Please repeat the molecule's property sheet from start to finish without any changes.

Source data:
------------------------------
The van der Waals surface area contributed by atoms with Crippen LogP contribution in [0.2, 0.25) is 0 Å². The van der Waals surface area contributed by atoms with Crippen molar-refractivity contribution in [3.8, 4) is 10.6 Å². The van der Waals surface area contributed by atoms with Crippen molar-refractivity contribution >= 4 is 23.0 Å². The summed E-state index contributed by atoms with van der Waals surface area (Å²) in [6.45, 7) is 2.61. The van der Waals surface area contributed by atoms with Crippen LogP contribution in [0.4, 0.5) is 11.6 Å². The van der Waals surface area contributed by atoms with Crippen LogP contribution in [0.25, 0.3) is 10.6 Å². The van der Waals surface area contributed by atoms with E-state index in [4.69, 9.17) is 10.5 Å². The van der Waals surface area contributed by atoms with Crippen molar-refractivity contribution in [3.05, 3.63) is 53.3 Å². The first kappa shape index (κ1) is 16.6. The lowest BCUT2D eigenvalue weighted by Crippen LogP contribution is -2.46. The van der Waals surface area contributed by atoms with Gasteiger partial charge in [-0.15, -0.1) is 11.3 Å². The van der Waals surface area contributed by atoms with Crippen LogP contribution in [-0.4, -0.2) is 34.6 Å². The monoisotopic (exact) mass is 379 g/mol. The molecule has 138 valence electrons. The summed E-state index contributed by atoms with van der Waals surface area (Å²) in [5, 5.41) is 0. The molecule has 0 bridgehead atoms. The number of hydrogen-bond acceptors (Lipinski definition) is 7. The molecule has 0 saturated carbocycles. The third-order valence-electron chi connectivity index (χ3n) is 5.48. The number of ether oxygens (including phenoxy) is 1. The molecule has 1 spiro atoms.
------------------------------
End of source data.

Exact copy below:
The van der Waals surface area contributed by atoms with Crippen LogP contribution in [0.2, 0.25) is 0 Å². The van der Waals surface area contributed by atoms with Crippen molar-refractivity contribution in [3.8, 4) is 10.6 Å². The van der Waals surface area contributed by atoms with Crippen molar-refractivity contribution >= 4 is 23.0 Å². The summed E-state index contributed by atoms with van der Waals surface area (Å²) in [6.45, 7) is 2.61. The van der Waals surface area contributed by atoms with Crippen LogP contribution in [0.4, 0.5) is 11.6 Å². The van der Waals surface area contributed by atoms with Crippen LogP contribution in [0.25, 0.3) is 10.6 Å². The van der Waals surface area contributed by atoms with E-state index in [4.69, 9.17) is 10.5 Å². The van der Waals surface area contributed by atoms with Crippen molar-refractivity contribution in [3.05, 3.63) is 53.3 Å². The first kappa shape index (κ1) is 16.6. The lowest BCUT2D eigenvalue weighted by Crippen LogP contribution is -2.46. The van der Waals surface area contributed by atoms with Gasteiger partial charge in [-0.15, -0.1) is 11.3 Å². The van der Waals surface area contributed by atoms with Crippen LogP contribution in [-0.4, -0.2) is 34.6 Å². The monoisotopic (exact) mass is 379 g/mol. The molecule has 138 valence electrons. The summed E-state index contributed by atoms with van der Waals surface area (Å²) in [5, 5.41) is 0. The molecule has 0 bridgehead atoms. The number of hydrogen-bond acceptors (Lipinski definition) is 7. The molecule has 0 saturated carbocycles. The third-order valence-electron chi connectivity index (χ3n) is 5.48. The number of ether oxygens (including phenoxy) is 1. The molecule has 1 spiro atoms.